Spain’s demise has been well documented after their disastrous World Cup campaign this past summer. They had gone eight years unbeaten in qualification for two World Cups and a European Championship. That record came crashing down in Slovakia earlier this week.
Despite having only 35% of the ball, mustering only three shots on goal and only three corners through the 90 minutes Slovakia came away 2-1 winners against the current European Champions.
The talk of the “death of Tiki-Taka” may be a tad dramatic, but it is clear that national teams have finally figured out how to play against Spain. Teams have exploited Spanish profligacy by sitting deep, defending resolutely and hitting La Roja on the break. Netherlands, Chile, France and now Slovakia have shown that Tiki-Taka is no longer the potent weapon it once was. A point evidenced by the fact these sides have defeated the Spanish despite holding superior possession in every single one of those games.
Possession football is only good if you can put the ball in the net.
Del Bosque is not utilizing the players at his disposal in a system that actually works. Diego Costa, a player of impeccable calibre, is scoring on a weekly basis for Chelsea yet looks totally misused on international duty. For the Blues he has scored nine goals in seven games and is a livewire in the formation adopted by Jose Mourinho’s men. But when he plays for the national side, he cuts a frustrated, uninterested figure in a Spanish system which leaves him isolated.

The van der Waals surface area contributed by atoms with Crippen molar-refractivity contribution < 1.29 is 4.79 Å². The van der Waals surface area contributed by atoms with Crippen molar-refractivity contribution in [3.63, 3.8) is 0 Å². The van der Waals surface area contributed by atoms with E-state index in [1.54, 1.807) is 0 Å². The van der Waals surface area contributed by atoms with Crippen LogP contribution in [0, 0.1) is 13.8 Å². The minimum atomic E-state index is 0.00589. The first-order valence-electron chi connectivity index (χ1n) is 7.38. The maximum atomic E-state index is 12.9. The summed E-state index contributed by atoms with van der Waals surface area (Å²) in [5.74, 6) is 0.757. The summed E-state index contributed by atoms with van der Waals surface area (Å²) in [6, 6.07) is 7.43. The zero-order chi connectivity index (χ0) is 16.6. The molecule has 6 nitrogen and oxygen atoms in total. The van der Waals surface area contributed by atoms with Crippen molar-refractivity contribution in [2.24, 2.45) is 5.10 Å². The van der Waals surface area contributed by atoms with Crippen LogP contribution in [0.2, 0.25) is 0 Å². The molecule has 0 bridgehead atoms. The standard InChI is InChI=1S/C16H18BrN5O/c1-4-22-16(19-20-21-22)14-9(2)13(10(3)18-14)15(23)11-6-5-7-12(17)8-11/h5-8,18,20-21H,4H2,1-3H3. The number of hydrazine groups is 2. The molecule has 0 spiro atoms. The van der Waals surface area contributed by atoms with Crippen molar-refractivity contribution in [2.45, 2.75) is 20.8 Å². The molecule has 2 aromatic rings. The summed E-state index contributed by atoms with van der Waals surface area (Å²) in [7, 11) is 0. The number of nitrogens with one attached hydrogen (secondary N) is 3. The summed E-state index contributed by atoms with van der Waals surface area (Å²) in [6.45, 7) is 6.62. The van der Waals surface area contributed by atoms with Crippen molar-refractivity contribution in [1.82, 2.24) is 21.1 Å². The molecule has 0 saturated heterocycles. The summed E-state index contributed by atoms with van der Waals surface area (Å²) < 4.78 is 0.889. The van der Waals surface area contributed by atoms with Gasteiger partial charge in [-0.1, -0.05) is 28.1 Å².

The status quo has been the biggest enemy of Spain and problems in team selection were evident in Brazil Three players started for Spain against Slovakia that did against Sweden eight years ago (Casillas, Fabregas and Iniesta) it is abundantly clear that their Goalkeeper/Captain needs to be dropped.
The performances of Iker Casillas, in particular, will be of huge concern. His gaffe ultimately cost Spain the game after Juraj Kucka’s freekick bewilderingly eluded the keeper, who inexplicably dived past the ball. Casillas’ woeful form has carried forward from the World Cup and it is something Spain need to act decisively on. David De Gea’s continued omission seems utterly inexplicable.
Del Bosque’s loyalty to both possession based football and his Captain have being brought into question lately. On paper the Spanish 11 is amongst the worlds’ strongest, but in the current system the talent at Del Bosque’s disposal aren’t being used correctly. A more direct style is needed if teams are consistently sitting deep and soaking up the possession based on pressure and hitting them on the break. Mistakes happen, but not learning from them is unforgiveable.
Spain have been gifted a relatively straightforward Group. Slovakia and Ukraine the only teams really capable of posing a threat but with France and Belgium improving, Germany having obscene squad depth and both Italy and England currently pushing through youth Spain need to adapt to survive.
Perhaps adapting requires both changes on and off the field.
By John Brennan